Breast feeding: Legislative intent; authorized in any public or private location where mother is authorized to be.
1. The Legislature finds and declares that:
(a) The medical profession in the United States recommends that children from birth to the age of 1 year should be breast fed, unless under particular circumstances it is medically inadvisable.
(b) Despite the recommendation of the medical profession, statistics reveal a declining percentage of mothers who are choosing to breast feed their babies.
(c) Many new mothers are now choosing to use formula rather than to breast feed even before they leave the hospital, and only a small percentage of all mothers are still breast feeding when their babies are 6 months old.
(d) In addition to the benefit of improving bonding between mothers and their babies, breast feeding offers better nutrition, digestion and immunity for babies than does formula feeding, and it may increase the intelligence quotient of a child. Babies who are breast fed have lower rates of death, meningitis, childhood leukemia and other cancers, diabetes, respiratory illnesses, bacterial and viral infections, diarrheal diseases, otitis media, allergies, obesity and developmental delays.
(e) Breast feeding also provides significant benefits to the health of the mother, including protection against breast cancer and other cancers, osteoporosis and infections of the urinary tract. The incidence of breast cancer in the United States might be reduced by 25 percent if every woman breast fed all her children until they reached the age of 2 years.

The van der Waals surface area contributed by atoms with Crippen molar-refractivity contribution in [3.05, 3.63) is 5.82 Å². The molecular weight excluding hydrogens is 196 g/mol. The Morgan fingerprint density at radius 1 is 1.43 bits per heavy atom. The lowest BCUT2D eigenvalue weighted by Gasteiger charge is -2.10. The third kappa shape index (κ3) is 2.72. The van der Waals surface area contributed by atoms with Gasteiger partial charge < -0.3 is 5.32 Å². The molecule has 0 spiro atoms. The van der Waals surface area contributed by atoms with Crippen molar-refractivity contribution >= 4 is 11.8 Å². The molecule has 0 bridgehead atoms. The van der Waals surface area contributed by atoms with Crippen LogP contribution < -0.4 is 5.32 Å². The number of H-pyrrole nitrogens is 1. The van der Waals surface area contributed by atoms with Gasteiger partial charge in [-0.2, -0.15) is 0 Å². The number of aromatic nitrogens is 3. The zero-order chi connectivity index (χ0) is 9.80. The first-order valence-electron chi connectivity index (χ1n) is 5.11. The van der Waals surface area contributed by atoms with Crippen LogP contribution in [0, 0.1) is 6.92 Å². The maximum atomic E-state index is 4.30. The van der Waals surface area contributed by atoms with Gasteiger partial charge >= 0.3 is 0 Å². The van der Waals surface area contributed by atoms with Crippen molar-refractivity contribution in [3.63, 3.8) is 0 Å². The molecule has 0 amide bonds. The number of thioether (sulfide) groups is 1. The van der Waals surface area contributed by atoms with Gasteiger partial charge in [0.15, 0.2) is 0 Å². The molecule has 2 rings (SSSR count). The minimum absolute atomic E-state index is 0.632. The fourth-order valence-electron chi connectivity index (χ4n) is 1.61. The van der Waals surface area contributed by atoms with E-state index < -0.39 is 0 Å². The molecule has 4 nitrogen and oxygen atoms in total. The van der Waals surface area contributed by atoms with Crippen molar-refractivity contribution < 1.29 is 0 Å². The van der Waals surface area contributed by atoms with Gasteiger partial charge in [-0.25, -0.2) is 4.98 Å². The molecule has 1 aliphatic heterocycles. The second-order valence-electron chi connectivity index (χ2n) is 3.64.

(f) The World Health Organization and the United Nations Childrenís Fund have established as one of their major goals for the decade the encouragement of breast feeding.
(g) The social constraints of modern society weigh against the choice of breast feeding and lead new mothers with demanding time schedules to opt for formula feeding to avoid embarrassment, social ostracism or criminal prosecution.
(h) Any genuine promotion of family values should encourage public acceptance of this most basic act of nurture between a mother and her baby, and no mother should be made to feel incriminated or socially ostracized for breast feeding her child.
2. Notwithstanding any other provision of law, a mother may breast feed her child in any public or private location where the mother is otherwise authorized to be, irrespective of whether the nipple of the motherís breast is uncovered during or incidental to the breast feeding.
Last modified: February 25, 2006